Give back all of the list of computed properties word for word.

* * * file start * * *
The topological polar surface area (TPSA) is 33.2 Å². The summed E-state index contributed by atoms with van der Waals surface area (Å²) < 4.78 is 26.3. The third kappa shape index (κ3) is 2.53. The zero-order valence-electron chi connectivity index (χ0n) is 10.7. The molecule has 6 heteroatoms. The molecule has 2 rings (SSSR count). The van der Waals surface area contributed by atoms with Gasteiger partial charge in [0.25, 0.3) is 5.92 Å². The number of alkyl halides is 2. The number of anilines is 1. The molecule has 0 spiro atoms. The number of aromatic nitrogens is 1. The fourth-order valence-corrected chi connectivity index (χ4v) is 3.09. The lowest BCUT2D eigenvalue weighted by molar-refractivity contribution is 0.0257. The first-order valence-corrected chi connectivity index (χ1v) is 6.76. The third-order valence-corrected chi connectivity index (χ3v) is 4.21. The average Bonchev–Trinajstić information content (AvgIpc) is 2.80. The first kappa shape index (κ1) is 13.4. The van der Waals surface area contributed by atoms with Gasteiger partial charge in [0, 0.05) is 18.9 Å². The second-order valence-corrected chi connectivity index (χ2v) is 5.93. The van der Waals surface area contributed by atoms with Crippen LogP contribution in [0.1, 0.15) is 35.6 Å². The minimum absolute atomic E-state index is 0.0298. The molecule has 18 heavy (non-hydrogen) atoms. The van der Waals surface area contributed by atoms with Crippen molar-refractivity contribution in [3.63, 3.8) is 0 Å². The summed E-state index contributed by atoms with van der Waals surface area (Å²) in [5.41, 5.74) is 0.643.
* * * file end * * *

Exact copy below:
The topological polar surface area (TPSA) is 33.2 Å². The summed E-state index contributed by atoms with van der Waals surface area (Å²) < 4.78 is 26.3. The third kappa shape index (κ3) is 2.53. The zero-order valence-electron chi connectivity index (χ0n) is 10.7. The molecule has 6 heteroatoms. The molecule has 2 rings (SSSR count). The van der Waals surface area contributed by atoms with Gasteiger partial charge in [0.25, 0.3) is 5.92 Å². The number of alkyl halides is 2. The number of anilines is 1. The molecule has 0 spiro atoms. The number of aromatic nitrogens is 1. The fourth-order valence-corrected chi connectivity index (χ4v) is 3.09. The lowest BCUT2D eigenvalue weighted by molar-refractivity contribution is 0.0257. The first-order valence-corrected chi connectivity index (χ1v) is 6.76. The third-order valence-corrected chi connectivity index (χ3v) is 4.21. The average Bonchev–Trinajstić information content (AvgIpc) is 2.80. The first kappa shape index (κ1) is 13.4. The van der Waals surface area contributed by atoms with Gasteiger partial charge in [0, 0.05) is 18.9 Å². The second-order valence-corrected chi connectivity index (χ2v) is 5.93. The van der Waals surface area contributed by atoms with Crippen LogP contribution in [0.1, 0.15) is 35.6 Å². The minimum absolute atomic E-state index is 0.0298. The molecule has 18 heavy (non-hydrogen) atoms. The van der Waals surface area contributed by atoms with Crippen molar-refractivity contribution in [3.63, 3.8) is 0 Å². The summed E-state index contributed by atoms with van der Waals surface area (Å²) in [5.41, 5.74) is 0.643.